What is hard to believe is that chlorpromazine and quinacrine inhibit prions via completely different mechanisms. The two compounds are not so dissimilar (see above) - indeed, [Korth 2001] calls quinacrine “a structural antecedent” of phenothiazines such as chlorpromazine. While they of course each have their own targets in other realms of biology (quinacrine is an antimalarial of apparently unknown mechanism; chlorpromazine is a dopamine antagonist), to suppose that the two compounds inhibit prion formation by two entirely distinct mechanisms seems unparsimonious. Interestingly, the study of quinacrine’s mechanism that I have just mentioned [Phuan 2007] also tested the affinity of bead-conjugated chlorpromazine supplement. Chlorpromazine, too, pulled down PrPSc, though with only one-quarter the affinity of quinacrine (Table S3). Was chlorpromazine, then, binding PrPC in the same pocket as reported by [Baral 2014] and thereby indirectly pulling down PrPSc that was bound to that PrPC?? Or was chlorpromazine binding to PrPSc itself, as we suppose quinacrine does? Arguably, as you get into the details, the distinction between PrPC and PrPSc ceases to be black-and-white, as there may be a number of partially folded intermediates involved in the conversion pathway [Stohr 2008].

There are yet other pieces of evidence for different mechanisms too. I found one study [Vogtherr 2003] claiming yet a third possible mechanism / binding site for these compounds. Vogtherr provided NMR evidence for quinacrine binding to the extreme C-terminal end of PrPC (residues 225-227). However, this was observed at millimolar affinity, whereas quinacrine inhibits PK-resistant PrPSc accumulation with a 300 nM EC50. At those millimolar concentrations, that study also found that chlorpromazine bound to PrPC at the same site. One new cell biology study, just out yesterday [Yamasaki 2014] reports that chlorpromazine changes the subcellular distribution and metabolism of PrPSc but not of PrPC.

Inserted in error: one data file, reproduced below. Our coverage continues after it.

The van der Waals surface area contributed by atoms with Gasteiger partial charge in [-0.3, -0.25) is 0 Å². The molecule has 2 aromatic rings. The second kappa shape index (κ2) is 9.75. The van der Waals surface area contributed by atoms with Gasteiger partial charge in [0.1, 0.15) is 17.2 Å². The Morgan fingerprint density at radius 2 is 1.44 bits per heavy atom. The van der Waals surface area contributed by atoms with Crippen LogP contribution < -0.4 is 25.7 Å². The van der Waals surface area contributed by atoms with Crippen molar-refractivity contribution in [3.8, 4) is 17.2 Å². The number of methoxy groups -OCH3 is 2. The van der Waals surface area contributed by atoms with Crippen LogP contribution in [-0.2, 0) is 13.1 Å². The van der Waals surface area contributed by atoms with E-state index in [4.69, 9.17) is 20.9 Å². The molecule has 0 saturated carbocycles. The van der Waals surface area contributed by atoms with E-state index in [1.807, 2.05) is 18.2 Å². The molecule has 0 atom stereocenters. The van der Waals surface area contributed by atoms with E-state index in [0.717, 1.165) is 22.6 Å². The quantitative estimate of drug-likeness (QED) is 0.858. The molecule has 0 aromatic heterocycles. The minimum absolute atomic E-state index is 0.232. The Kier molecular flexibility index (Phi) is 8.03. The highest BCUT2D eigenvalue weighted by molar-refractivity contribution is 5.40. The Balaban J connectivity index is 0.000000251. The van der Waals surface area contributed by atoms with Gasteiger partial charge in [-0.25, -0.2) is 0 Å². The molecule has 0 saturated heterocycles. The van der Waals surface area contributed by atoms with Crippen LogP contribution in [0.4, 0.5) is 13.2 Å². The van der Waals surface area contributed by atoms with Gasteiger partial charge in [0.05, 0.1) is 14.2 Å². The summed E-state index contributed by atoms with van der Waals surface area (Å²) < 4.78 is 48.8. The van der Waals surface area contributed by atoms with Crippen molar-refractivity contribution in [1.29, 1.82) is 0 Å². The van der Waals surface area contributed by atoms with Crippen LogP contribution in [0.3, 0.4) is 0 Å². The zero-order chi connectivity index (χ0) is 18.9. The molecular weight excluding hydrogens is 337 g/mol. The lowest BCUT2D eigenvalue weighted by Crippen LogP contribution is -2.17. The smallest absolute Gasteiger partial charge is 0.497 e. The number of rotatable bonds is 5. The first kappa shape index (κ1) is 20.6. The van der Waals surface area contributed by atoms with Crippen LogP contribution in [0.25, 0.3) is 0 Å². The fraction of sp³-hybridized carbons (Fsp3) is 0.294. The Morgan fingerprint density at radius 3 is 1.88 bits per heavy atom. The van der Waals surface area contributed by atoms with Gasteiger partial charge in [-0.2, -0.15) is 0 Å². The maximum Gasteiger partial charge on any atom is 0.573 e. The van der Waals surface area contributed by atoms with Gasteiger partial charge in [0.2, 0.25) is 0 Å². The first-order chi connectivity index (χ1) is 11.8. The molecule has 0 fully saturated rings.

The question of chlorpromazine’s inhibitory mechanism seems important. Baral ends on a therapeutic-oriented note:

Our high-resolution structural data will be very useful toward enhancing the therapeutic potential of tricyclic compounds through a structure-guided approach.

And indeed, if chlorpromazine really does bind PrPC, then it would seem prudent to prioritize defining its structure-activity relationship and improving its antiprion properties while abolishing its dopamine antagonist properties.

All this made me wonder, do we actually know whether chlorpromazine has efficacy in vivo? As mentioned above, there were a few ad hoc compassionate use applications in patients, but their failure could be chalked up to any number of different explanations: was it late administration, strain specificity, insufficient concentrations in the brain, inability to inhibit prions in vivo, or simply the total lack of any statistical power in these ad hoc studies? An in vivo efficacy study would go much further toward determining whether chlorpromazine “works” than these trials in patients did.

And in fact, chlorpromazine has been tested in scrapie-infected mice once, in a volume so ancient and obscure that when I wrote my earlier post I wasn’t able to actually track the article down, only the abstract [Roikhel 1984]. After getting my new student ID last week, I ventured into the bowels of Countway Library and retrieved the full text. It seems that the authors treated each mouse once weekly with 0.2 mL of an 0.25% (presumably wt/vol, i.e. g/mL) solution of chlorpromazine (then called aminasamine). That works out to 0.5 mg of drug, which for (say) a 30g mouse is 17 mg/kg, a decent test dose, though the drug would have to have some amazing pharmacokinetic properties to stay in the brain for a whole week. The paper doesn’t say how often the mice were checked for scrapie signs, but my guess would be only once per month, based on the fact that the onsets for various groups are reported in units of 30 days post infection (150, 180 and 210 dpi) even though there were ≥20 mice in each group.

In short, this old study was not exactly done to the standards of today’s prion science. I would consider it an entirely open question whether chlorpromazine “works” in vivo.

Given its potentially interesting mechanism, its known efficacy in cell culture and its entirely unknown performance in vivo against prion infection, I’m prepared to revise my verdict on chlorpromazine from “another prion therapeutic of yesteryear” to a potentially interesting lead compound that merits some further study. I am incredibly inexpert at both structural biology and medicinal chemistry, though, so I would encourage readers who know more about these domains to leave some comments below to help me understand the implications of Baral’s work.